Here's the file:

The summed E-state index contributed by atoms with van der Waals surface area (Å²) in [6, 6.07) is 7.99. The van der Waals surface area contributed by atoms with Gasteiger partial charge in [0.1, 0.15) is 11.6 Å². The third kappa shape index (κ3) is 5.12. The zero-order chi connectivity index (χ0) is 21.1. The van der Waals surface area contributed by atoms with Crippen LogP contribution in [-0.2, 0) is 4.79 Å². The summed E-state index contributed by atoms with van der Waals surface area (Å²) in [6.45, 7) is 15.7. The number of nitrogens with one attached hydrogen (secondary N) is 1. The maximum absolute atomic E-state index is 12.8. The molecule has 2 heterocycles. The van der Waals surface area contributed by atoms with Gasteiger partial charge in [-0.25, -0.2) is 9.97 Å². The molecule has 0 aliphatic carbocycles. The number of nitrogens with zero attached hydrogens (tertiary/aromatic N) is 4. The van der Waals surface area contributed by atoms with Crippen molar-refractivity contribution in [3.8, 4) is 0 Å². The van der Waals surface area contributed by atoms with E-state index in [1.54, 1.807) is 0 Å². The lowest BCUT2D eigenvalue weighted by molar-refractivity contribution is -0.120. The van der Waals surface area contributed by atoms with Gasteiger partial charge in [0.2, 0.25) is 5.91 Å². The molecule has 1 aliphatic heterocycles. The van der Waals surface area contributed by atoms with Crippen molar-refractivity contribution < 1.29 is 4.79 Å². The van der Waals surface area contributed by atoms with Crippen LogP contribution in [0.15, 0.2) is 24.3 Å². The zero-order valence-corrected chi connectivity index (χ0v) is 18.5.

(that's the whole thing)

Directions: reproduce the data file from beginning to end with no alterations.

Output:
The summed E-state index contributed by atoms with van der Waals surface area (Å²) in [6, 6.07) is 7.99. The van der Waals surface area contributed by atoms with Gasteiger partial charge in [0.1, 0.15) is 11.6 Å². The third kappa shape index (κ3) is 5.12. The zero-order chi connectivity index (χ0) is 21.1. The van der Waals surface area contributed by atoms with Crippen LogP contribution in [-0.2, 0) is 4.79 Å². The summed E-state index contributed by atoms with van der Waals surface area (Å²) in [6.45, 7) is 15.7. The number of nitrogens with one attached hydrogen (secondary N) is 1. The maximum absolute atomic E-state index is 12.8. The molecule has 2 heterocycles. The van der Waals surface area contributed by atoms with Gasteiger partial charge in [-0.25, -0.2) is 9.97 Å². The molecule has 0 aliphatic carbocycles. The number of nitrogens with zero attached hydrogens (tertiary/aromatic N) is 4. The van der Waals surface area contributed by atoms with Crippen molar-refractivity contribution in [3.8, 4) is 0 Å². The van der Waals surface area contributed by atoms with E-state index in [1.54, 1.807) is 0 Å². The lowest BCUT2D eigenvalue weighted by molar-refractivity contribution is -0.120. The van der Waals surface area contributed by atoms with Gasteiger partial charge in [0.2, 0.25) is 5.91 Å². The molecule has 1 aliphatic heterocycles. The van der Waals surface area contributed by atoms with Crippen molar-refractivity contribution < 1.29 is 4.79 Å². The van der Waals surface area contributed by atoms with Crippen LogP contribution in [0.15, 0.2) is 24.3 Å². The zero-order valence-corrected chi connectivity index (χ0v) is 18.5.